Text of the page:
Microsoft’s long-anticipated reboot of its music downloading and streaming service, Xbox Music, hit the Xbox 360 on Tuesday. The Spotify and iTunes-inspired service is also set to be the default music app on Windows 8 computers, tablets, and smartphones.
Xbox Music replaces the old Zune music service, which was tied to Microsoft’s failed lineup of Zune portable music players. We’ve covered its early rumblings in some detail before, but now we have detailed first impressions of the service on the Xbox 360 — and some informed speculation as to what to expect from the Windows 8 and Windows Phone 8 versions coming October 26.
Hands-on with Xbox Music on the Xbox 360
The music app was included in an automatic, mandatory system update for the Xbox 360 that went live Tuesday, so you don’t have to download an additional app. For the first couple days, the service was hosed and we had trouble getting it to process our subscription. Once the bandwidth dust apparently settled, though, it took three presses of the Xbox 360′s A button to get set up.
Within moments, you know you’re essentially using Spotify. The skin is totally different (it fits the aesthetic and philosophy of the Xbox dashboard and Windows 8 home screen interfaces) but the features are almost exactly the same. You can search a library of artists, albums, and songs from most of the notable labels, pin them (just like you can star them on Spotify), add them to custom playlists, sort through curated lists, and turn them into algorithmically generated radio stations.
The aforementioned interface is absolutely gorgeous — far prettier than anything offered by any competitor, particularly on the TV where designers are struggling to come up with smoothly functional interfaces. You can navigate with both the Xbox controller and the Kinect. We them to be equally effective, but ended up in a rhythm of using the controller to move through menus and speaking to the Kinect’s mic instead of using the onscreen keyboard when providing specific text inputs.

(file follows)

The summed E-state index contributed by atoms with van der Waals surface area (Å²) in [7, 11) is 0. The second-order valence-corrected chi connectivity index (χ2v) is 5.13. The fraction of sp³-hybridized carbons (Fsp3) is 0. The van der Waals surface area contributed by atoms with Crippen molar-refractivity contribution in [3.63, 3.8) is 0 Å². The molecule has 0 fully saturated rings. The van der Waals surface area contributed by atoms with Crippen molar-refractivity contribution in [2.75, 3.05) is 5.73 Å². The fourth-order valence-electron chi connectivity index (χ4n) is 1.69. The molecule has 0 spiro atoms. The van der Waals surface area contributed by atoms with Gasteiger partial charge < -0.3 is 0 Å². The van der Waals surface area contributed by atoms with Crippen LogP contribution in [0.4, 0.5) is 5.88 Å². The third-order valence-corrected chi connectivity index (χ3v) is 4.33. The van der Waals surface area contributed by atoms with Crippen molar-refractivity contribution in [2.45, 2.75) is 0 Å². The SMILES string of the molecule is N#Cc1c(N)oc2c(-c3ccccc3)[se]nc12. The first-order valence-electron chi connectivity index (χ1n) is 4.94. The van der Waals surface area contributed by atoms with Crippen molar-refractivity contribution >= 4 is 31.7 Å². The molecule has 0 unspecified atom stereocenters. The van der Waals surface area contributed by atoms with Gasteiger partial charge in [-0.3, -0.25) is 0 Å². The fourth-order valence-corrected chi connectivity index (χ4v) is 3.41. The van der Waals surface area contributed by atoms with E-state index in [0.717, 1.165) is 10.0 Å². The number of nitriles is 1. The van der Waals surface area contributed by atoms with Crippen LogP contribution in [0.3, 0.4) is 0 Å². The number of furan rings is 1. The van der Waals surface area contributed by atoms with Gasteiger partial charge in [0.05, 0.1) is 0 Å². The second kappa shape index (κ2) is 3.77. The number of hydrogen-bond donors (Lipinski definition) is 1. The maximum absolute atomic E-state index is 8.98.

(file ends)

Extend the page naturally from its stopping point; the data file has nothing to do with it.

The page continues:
Missing are Spotify’s numerous social features and Facebook integration, and the newly launched app ecosystem through which Spotify hosts special radio or branded applications from third-party developers. It’s a safe bet that the latter of those will come to at least the Windows version of Xbox Music at some point, though, given Microsoft’s philosophy and culture.
The smart DJ radio feature lets you create radio stations from artists, but it doesn’t offer the same flexibility that Pandora does in defining what parameters your station is built on. That said, neither does Spotify, and like Spotify, Xbox Music’s Smart DJ wisely lets you see the songs that are queued up and skip ahead to any of the ones in the developing sequence.
Particularly welcome is the Smart VJ feature, which is the closest thing to old-school MTV and VH1 (you know, back when they actually had music videos) you’ll find in the 21st century. Our only criticism is that many (but not all) of the videos appear either to be in standard definition or to suffer from heavy compression. This is understandable for older videos that may not be available in HD, but for newer ones, the low quality is a big disappointment.